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[infowar.de] CSM 24.04.02: Spy Networks Being Rebuilt For Terror War
Christian Science Monitor April 24, 2002
Spy Networks Being Rebuilt For Terror War
Head of military intelligence calls for 'more aggressive, offensive attitude.'
By Ann Scott Tyson, Special correspondent of The Christian Science Monitor
WASHINGTON - Flooded with more than 60,000 applications since Sept. 11, the
Central Intelligence Agency and its Pentagon counterpart are beefing up the
ranks of spies reversing a decade of cutbacks to hire hundreds of new
recruits from Arabic speakers to counterterrorism experts.
The CIA plans to increase the number of "case officers" who work for the
agency's clandestine side the Directorate of Operations by 30 percent
over the next five years. Already, since September, it has doubled the
manpower of its counterterrorism center. The Pentagon is also enlarging its
corps of covert intelligence officers who specialize in gathering military
"We want to both expand and enhance our capabilities to go after tough
targets," says Vice Admiral Thomas Wilson, who heads the Pentagon's
intelligence effort and directs one of its largest wings: the Defense
Intelligence Agency (DIA). "We have a rush of people interested in applying
for jobs in the intelligence community it's true across the board," he
said in an interview.
The buildup reflects a dramatic shift of emphasis for the US intelligence
community from an imperfect, warnings-based approach to the terrorist
threat to a more robust, wartime offense, senior officials say. "The big
change for us is not only being concerned about warning and defending, but
how we put together the intelligence necessary to attack worldwide," says
Admiral Wilson, adding that future warning failures may be inevitable. "On
the collection side, a more aggressive, offensive attitude is important."
No overnight fix
Yet critics say the intelligence shortfalls symbolized by the successful
Sept. 11 attacks are symptomatic of deep, longstanding deficiencies in the
clandestine networks of the CIA and DIA, and improving their capabilities
will require more than a quick fix of new bodies and funds. Agents need
both exhaustive training and support to pursue difficult and obscure
targets for the long haul.
After the end of the cold war, US human-intelligence capability "HUMINT"
in spy talk atrophied. Since 1991, the CIA's manpower has fallen 20
percent, while the Pentagon's intelligence workforce has shrunk 33 percent,
from roughly 24,000 posts to 16,000. "From 1991 to 1998, we virtually
ceased hiring," says CIA spokesman Tom Crispell.
The Pentagon downsized its HUMINT services and consolidated them under DIA
in 1995. The move divorced the agents from their role of supporting
warfighters and "depleted morale," says a senior DIA official whose
identity is protected.
At the CIA, critics say a diminished Directorate of Operations grew
risk-averse and complacent, with some operatives filling quotas by
recruiting worthless field agents. The agency operated "less like a
hard-core intelligence organization and more like a back-channel State
Department," writes Bruce Berkowitz, a government intelligence consultant
and former CIA analyst.
"HUMINT is very important. It's something we ignored," says one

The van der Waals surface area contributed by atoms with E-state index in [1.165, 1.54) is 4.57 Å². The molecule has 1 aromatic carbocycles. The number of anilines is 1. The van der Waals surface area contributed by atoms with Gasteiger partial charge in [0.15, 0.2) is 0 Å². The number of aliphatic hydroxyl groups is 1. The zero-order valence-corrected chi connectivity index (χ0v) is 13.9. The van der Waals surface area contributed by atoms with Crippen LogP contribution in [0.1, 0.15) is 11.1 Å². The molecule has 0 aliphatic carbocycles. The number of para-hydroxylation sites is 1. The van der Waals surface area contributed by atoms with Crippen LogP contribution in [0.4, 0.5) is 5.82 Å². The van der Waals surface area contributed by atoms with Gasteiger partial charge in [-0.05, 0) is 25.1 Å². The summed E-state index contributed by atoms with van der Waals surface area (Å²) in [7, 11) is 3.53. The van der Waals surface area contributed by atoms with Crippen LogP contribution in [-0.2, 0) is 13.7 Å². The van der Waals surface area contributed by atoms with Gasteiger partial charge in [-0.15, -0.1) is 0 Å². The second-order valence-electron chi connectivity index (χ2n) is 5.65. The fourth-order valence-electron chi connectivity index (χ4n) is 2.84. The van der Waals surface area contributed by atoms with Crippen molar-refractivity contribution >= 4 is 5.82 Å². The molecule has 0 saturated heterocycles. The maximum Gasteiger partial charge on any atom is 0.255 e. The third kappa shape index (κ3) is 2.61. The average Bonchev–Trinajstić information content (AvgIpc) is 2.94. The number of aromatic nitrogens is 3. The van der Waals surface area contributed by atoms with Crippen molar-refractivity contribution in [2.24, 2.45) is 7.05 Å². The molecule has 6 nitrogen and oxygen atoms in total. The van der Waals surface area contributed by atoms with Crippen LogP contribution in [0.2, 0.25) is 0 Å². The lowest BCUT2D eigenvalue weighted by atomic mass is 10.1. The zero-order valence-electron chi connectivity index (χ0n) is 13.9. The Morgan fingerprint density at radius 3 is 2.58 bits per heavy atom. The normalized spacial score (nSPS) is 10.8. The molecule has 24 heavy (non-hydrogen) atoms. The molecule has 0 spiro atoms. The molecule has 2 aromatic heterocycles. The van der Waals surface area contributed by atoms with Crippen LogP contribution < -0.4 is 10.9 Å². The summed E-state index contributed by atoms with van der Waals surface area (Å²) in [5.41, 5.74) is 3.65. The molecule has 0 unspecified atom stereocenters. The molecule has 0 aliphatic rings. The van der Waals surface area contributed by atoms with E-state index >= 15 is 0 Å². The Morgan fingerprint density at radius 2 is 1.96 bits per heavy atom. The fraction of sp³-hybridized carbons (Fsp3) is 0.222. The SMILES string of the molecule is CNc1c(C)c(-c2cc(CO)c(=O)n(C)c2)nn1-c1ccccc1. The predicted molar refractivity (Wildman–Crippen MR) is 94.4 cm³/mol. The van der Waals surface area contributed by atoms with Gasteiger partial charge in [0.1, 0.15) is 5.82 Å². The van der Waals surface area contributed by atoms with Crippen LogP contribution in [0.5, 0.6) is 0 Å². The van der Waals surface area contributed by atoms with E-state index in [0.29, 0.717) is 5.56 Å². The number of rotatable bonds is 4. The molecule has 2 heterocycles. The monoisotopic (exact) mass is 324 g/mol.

Meanwhile, agencies made dramatic technological leaps in gathering and
sharing intelligence, but these advances often overshadowed and outpaced
the work of spies and analysts.
Over the past decade, the quantity of data collected by satellites and spy
planes has surged. Moreover, the Pentagon has installed an elaborate
information-network including secure online links for thousands of
intelligence officials and users and a videoconferencing system connecting
hundreds of officials from the Secretary of Defense down to soldiers in the
field. The system allows for real-time sharing of maps, photos, and other
data, so disparate officials can collaborate on targeting, battle damage
assessment, and other analysis.
Deficiencies before Sept. 11
Yet, while more information is moving more places faster, progress in
understanding it has lagged behind. Analysts are "stretched too thin" to
mine it, Wilson says. As a result, the US spy service was ill-prepared to
counter an array of new, unconventional threats, including terrorism. In
Jan. 2001, for example, an official probe of the Oct. 2000 bombing of the
USS Cole in Yemen concluded that Pentagon intelligence priorities had
shifted from the cold war to emerging threats "only at the margins."
Today, with the overall US intelligence budget expected to rise 7 percent
in fiscal year 2002, the CIA and DIA are bolstering their ranks, poring
over hundreds of new online applications a week to find Americans with
everything from obscure language skills to chemistry backgrounds and MBAs.
Scores of ex-CIA veterans are back, Mr. Crispell says.
Yet nurturing skilled agents requires years of mentoring, and the CIA's
more aggressive approach, while welcome, is already leading to mishaps in
the field, says Robert Baer, a veteran Middle East operative who worked at
the CIA until 1997. "The CIA is taking many more risks now," he says. "A
lot of people are going out and making mistakes and being sent back to
So far, calls to centralize US intelligence-gathering by placing three
Defense Department agencies under the director of Central Intelligence have
been resisted by top Pentagon officials, who say more intelligence sources
are better. Says Wilson: "I don't see any need for a big reorganization."
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